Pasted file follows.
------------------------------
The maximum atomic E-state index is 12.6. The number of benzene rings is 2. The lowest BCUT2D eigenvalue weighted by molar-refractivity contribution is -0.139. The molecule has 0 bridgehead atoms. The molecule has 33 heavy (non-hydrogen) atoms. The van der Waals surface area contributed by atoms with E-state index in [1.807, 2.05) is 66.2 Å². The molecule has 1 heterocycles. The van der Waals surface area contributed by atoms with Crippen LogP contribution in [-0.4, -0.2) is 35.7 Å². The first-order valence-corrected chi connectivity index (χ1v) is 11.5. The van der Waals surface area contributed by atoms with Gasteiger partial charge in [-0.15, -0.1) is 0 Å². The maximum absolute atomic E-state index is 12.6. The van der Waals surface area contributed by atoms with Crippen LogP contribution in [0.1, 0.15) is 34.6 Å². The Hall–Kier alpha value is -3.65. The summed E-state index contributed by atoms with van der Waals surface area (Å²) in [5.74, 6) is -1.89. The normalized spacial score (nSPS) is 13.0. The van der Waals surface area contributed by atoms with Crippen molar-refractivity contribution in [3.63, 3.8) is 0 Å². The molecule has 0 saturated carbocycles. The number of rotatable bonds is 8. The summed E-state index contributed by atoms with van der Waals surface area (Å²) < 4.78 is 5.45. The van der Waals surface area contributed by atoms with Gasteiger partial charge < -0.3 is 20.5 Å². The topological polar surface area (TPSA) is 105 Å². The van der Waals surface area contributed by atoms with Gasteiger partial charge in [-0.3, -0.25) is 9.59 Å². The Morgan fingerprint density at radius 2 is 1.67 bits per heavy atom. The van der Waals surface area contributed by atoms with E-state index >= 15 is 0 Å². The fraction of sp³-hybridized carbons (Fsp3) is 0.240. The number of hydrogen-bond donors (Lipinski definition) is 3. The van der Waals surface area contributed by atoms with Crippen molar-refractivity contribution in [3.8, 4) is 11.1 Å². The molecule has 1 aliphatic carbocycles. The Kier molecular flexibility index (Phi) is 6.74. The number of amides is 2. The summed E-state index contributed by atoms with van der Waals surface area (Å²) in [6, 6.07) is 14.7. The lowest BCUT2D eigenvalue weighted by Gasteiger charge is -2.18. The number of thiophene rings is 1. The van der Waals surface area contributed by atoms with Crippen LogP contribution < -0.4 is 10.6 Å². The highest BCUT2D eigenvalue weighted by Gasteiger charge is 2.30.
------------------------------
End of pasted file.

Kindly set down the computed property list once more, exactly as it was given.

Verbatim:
The maximum atomic E-state index is 12.6. The number of benzene rings is 2. The lowest BCUT2D eigenvalue weighted by molar-refractivity contribution is -0.139. The molecule has 0 bridgehead atoms. The molecule has 33 heavy (non-hydrogen) atoms. The van der Waals surface area contributed by atoms with E-state index in [1.807, 2.05) is 66.2 Å². The molecule has 1 heterocycles. The van der Waals surface area contributed by atoms with Crippen LogP contribution in [-0.4, -0.2) is 35.7 Å². The first-order valence-corrected chi connectivity index (χ1v) is 11.5. The van der Waals surface area contributed by atoms with Gasteiger partial charge in [-0.15, -0.1) is 0 Å². The maximum absolute atomic E-state index is 12.6. The van der Waals surface area contributed by atoms with Crippen LogP contribution in [0.1, 0.15) is 34.6 Å². The Hall–Kier alpha value is -3.65. The summed E-state index contributed by atoms with van der Waals surface area (Å²) in [5.74, 6) is -1.89. The normalized spacial score (nSPS) is 13.0. The van der Waals surface area contributed by atoms with Crippen molar-refractivity contribution in [3.63, 3.8) is 0 Å². The molecule has 0 saturated carbocycles. The number of rotatable bonds is 8. The summed E-state index contributed by atoms with van der Waals surface area (Å²) < 4.78 is 5.45. The van der Waals surface area contributed by atoms with Gasteiger partial charge < -0.3 is 20.5 Å². The topological polar surface area (TPSA) is 105 Å². The van der Waals surface area contributed by atoms with Gasteiger partial charge in [-0.3, -0.25) is 9.59 Å². The Morgan fingerprint density at radius 2 is 1.67 bits per heavy atom. The van der Waals surface area contributed by atoms with E-state index >= 15 is 0 Å². The fraction of sp³-hybridized carbons (Fsp3) is 0.240. The number of hydrogen-bond donors (Lipinski definition) is 3. The van der Waals surface area contributed by atoms with Crippen molar-refractivity contribution in [3.8, 4) is 11.1 Å². The molecule has 1 aliphatic carbocycles. The Kier molecular flexibility index (Phi) is 6.74. The number of amides is 2. The summed E-state index contributed by atoms with van der Waals surface area (Å²) in [6, 6.07) is 14.7. The lowest BCUT2D eigenvalue weighted by Gasteiger charge is -2.18. The number of thiophene rings is 1. The van der Waals surface area contributed by atoms with Crippen LogP contribution < -0.4 is 10.6 Å². The highest BCUT2D eigenvalue weighted by Gasteiger charge is 2.30.